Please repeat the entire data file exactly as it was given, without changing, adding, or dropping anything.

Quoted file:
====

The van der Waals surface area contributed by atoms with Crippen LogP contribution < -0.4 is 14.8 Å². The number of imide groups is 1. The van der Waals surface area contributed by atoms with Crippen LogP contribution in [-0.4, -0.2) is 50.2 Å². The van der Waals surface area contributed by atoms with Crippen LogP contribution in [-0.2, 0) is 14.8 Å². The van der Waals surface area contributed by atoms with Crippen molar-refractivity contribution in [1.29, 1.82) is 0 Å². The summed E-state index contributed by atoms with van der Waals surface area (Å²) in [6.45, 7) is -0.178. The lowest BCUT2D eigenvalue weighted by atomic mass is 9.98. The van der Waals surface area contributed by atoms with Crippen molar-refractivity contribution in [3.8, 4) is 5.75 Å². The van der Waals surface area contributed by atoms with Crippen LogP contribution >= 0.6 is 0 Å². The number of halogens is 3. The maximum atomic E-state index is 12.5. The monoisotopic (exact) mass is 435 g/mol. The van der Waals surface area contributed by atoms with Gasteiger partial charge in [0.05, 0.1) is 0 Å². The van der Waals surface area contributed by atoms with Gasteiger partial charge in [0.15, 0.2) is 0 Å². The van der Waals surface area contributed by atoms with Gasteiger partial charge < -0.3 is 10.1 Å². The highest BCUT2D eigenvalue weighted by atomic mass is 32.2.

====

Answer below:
The van der Waals surface area contributed by atoms with Crippen LogP contribution < -0.4 is 14.8 Å². The number of imide groups is 1. The van der Waals surface area contributed by atoms with Crippen LogP contribution in [-0.4, -0.2) is 50.2 Å². The van der Waals surface area contributed by atoms with Crippen LogP contribution in [-0.2, 0) is 14.8 Å². The van der Waals surface area contributed by atoms with Crippen molar-refractivity contribution in [1.29, 1.82) is 0 Å². The summed E-state index contributed by atoms with van der Waals surface area (Å²) in [6.45, 7) is -0.178. The lowest BCUT2D eigenvalue weighted by atomic mass is 9.98. The van der Waals surface area contributed by atoms with Crippen molar-refractivity contribution in [3.8, 4) is 5.75 Å². The van der Waals surface area contributed by atoms with Crippen LogP contribution >= 0.6 is 0 Å². The number of halogens is 3. The maximum atomic E-state index is 12.5. The monoisotopic (exact) mass is 435 g/mol. The van der Waals surface area contributed by atoms with Gasteiger partial charge in [0.05, 0.1) is 0 Å². The van der Waals surface area contributed by atoms with Gasteiger partial charge in [0.15, 0.2) is 0 Å². The van der Waals surface area contributed by atoms with Gasteiger partial charge < -0.3 is 10.1 Å². The highest BCUT2D eigenvalue weighted by atomic mass is 32.2.